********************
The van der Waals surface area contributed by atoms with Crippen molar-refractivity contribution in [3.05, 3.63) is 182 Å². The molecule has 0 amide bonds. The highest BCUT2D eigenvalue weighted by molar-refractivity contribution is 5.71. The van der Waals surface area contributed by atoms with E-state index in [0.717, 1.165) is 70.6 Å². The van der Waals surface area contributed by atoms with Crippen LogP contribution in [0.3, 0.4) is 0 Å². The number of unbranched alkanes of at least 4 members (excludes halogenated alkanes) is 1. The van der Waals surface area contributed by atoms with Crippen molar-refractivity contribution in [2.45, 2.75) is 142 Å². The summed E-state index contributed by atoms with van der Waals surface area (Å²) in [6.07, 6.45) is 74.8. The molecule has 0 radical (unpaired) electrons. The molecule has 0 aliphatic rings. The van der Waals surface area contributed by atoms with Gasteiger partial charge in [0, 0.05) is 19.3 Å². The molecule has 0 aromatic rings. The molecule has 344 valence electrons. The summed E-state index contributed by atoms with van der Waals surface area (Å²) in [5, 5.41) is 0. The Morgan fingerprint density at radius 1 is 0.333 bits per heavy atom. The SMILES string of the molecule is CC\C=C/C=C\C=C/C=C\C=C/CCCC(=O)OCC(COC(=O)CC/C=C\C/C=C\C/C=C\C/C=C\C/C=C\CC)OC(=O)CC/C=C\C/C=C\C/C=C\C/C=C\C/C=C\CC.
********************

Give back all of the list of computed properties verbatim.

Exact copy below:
The van der Waals surface area contributed by atoms with Crippen molar-refractivity contribution in [3.05, 3.63) is 182 Å². The molecule has 0 amide bonds. The highest BCUT2D eigenvalue weighted by molar-refractivity contribution is 5.71. The van der Waals surface area contributed by atoms with E-state index in [0.717, 1.165) is 70.6 Å². The van der Waals surface area contributed by atoms with Crippen LogP contribution in [0.3, 0.4) is 0 Å². The number of unbranched alkanes of at least 4 members (excludes halogenated alkanes) is 1. The van der Waals surface area contributed by atoms with Crippen molar-refractivity contribution in [2.45, 2.75) is 142 Å². The summed E-state index contributed by atoms with van der Waals surface area (Å²) in [6.07, 6.45) is 74.8. The molecule has 0 radical (unpaired) electrons. The molecule has 0 aliphatic rings. The van der Waals surface area contributed by atoms with Gasteiger partial charge in [0, 0.05) is 19.3 Å². The molecule has 0 aromatic rings. The molecule has 344 valence electrons. The summed E-state index contributed by atoms with van der Waals surface area (Å²) in [5, 5.41) is 0. The Morgan fingerprint density at radius 1 is 0.333 bits per heavy atom. The SMILES string of the molecule is CC\C=C/C=C\C=C/C=C\C=C/CCCC(=O)OCC(COC(=O)CC/C=C\C/C=C\C/C=C\C/C=C\C/C=C\CC)OC(=O)CC/C=C\C/C=C\C/C=C\C/C=C\C/C=C\CC.